175. Memorandum From Secretary of State Shultz to President Reagan 1
- Gorbachev Response to Your Human Rights Letter
Dobrynin came by Monday evening to deliver Gorbachev’s response to the letter on human rights which Mac Baldrige delivered when he was in Moscow.2 It smacked of having been drafted by bureaucrats.
The letter is non-polemical in tone, and reiterates the assurance Gorbachev gave you directly that individual cases of divided spouses can be resolved “on the basis of humanism and taking into account the interests of the people concerned.” But it holds out little hope of broad-based progress on human rights issues.
As in Geneva, Gorbachev affirms that Soviet law is not a barrier to the emigration of Soviet citizens who meet its criteria, and rejects bending the rules to resolve specific cases. He reiterates that Moscow will not be swayed in this respect by U.S. pressure, and suggests that human rights cases continue to be “blown out of proportion” in the U.S.-Soviet relationship. Finally, he warns “in passing” against attempts to link trade and economic issues to “questions of a different nature.”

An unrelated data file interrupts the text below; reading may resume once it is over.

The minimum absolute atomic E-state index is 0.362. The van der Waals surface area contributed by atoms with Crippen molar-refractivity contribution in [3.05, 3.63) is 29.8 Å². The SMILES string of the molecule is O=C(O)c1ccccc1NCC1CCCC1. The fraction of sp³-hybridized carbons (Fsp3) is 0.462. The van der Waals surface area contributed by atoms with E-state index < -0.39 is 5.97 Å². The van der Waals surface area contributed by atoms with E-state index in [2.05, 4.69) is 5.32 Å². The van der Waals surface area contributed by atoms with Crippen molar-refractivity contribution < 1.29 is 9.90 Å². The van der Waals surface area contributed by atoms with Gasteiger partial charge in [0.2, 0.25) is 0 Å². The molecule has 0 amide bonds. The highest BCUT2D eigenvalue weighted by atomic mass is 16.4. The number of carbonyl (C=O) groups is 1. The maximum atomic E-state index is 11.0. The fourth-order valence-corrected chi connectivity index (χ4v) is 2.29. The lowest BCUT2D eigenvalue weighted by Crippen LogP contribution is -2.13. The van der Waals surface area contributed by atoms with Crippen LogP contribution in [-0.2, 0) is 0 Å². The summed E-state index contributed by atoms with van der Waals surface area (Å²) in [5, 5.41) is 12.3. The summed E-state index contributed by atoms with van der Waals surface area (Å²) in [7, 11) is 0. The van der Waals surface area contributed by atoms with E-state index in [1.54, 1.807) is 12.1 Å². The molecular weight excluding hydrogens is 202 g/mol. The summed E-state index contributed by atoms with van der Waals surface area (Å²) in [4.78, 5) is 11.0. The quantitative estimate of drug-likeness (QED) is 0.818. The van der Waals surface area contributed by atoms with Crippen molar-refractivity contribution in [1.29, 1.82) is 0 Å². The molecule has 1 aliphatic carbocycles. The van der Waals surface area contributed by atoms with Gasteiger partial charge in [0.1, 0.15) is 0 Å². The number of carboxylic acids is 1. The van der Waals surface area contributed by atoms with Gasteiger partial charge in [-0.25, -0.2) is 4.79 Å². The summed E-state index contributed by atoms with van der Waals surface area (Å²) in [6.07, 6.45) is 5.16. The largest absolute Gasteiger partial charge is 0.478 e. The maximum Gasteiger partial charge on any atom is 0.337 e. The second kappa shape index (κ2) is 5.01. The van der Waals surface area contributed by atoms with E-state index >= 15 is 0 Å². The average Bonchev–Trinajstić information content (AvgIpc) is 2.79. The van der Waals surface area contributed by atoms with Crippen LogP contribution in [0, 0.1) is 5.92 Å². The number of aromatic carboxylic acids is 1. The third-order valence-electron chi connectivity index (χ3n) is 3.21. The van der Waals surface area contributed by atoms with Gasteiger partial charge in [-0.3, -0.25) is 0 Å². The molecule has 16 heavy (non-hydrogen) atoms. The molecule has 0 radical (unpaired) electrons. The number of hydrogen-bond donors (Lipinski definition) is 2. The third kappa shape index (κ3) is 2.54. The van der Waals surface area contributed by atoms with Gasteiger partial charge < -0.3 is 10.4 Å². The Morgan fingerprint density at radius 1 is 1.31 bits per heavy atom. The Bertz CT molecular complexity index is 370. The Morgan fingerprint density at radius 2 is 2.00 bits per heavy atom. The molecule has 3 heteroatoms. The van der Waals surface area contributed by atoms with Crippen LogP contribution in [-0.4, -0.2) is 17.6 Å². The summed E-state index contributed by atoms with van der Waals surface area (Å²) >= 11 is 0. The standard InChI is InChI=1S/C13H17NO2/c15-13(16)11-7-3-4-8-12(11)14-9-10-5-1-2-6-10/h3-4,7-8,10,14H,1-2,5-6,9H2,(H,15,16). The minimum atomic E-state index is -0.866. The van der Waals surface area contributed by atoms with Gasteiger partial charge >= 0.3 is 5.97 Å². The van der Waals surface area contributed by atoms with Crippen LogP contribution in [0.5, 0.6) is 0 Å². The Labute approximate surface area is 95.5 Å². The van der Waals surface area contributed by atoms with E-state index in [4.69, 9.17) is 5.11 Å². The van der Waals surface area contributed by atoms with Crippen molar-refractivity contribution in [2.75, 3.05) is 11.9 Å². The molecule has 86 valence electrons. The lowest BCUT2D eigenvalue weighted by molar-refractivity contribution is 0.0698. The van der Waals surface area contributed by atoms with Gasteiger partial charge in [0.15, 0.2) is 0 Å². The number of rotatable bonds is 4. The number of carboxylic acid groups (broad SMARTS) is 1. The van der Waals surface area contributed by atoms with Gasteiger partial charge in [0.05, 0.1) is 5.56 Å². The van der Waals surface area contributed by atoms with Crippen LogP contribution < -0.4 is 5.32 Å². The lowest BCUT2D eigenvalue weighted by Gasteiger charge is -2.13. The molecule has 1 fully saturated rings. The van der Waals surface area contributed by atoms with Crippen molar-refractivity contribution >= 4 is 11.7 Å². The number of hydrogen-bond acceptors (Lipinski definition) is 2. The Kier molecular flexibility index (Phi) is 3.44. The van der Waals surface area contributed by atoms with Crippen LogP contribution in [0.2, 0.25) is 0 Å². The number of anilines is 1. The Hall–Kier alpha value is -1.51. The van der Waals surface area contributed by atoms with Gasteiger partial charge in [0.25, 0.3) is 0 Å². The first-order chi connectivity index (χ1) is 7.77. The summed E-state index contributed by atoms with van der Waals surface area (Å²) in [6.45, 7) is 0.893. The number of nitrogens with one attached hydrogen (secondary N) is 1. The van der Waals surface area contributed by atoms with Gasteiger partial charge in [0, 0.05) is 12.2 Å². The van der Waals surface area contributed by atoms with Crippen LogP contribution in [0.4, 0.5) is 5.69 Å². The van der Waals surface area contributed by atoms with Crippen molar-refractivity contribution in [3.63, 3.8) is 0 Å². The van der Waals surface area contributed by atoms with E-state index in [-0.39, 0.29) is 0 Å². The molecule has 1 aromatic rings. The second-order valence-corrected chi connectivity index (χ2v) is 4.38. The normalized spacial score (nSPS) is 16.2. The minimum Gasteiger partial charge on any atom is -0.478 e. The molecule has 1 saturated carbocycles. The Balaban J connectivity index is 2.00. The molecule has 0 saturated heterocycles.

The letter did not address the three specific cases raised in your letter (Sakharov, Shcharanskiy and Orlov) or those I mentioned in my earlier letter to Shevardnadze.3 Dobrynin indicated, however, that we could take up specific cases tomorrow with the Soviet Embassy here. We will, of course, do so.
It is not surprising that Gorbachev has formally stayed with the party line on an issue as touchy as this one is for the Soviets. As we have understood from the beginning, the important thing is not what they say, but what they do. The resolution late last week of the case of Irina McClellan’s daughter is a sign that the positive steps which began before the Geneva meeting are continuing for the moment.4 [Page 766] So is the fact that Gorbachev is prepared to continue the dialogue. Disappointing as the substance of Gorbachev’s response is, it only underscores the need to consider how we can best encourage and broaden the fragile process underway.
I’ve attached the Soviets’ unofficial translation of Gorbachev’s letter.
- Source: Reagan Library, Executive Secretariat, NSC Head of State File, U.S.S.R.: General Secretary Gorbachev (8690024, 8690124). Secret; Sensitive. Reagan initialed at the top right-hand corner of the memorandum, indicating he saw it.↩
- See Document 168.↩
- See footnote 3, Document 136.↩
- According to telegram 1935 from Moscow, February 5, reporting on divided spouses, McClellan and her daughter, Elena Kochetkova, received visas on January 6. (Department of State, Central Foreign Policy File, Electronic Telegrams, D860091–0861) Immigration visas to the United States were then granted on January 16. (Telegram 886 from Moscow, January 17; Department of State, Central Foreign Policy File, Electronic Telegrams, D860044–0020)↩
- No classification marking. Printed from an unofficial translation. The text of the letter, translated from Russian, was provided by the Embassy.↩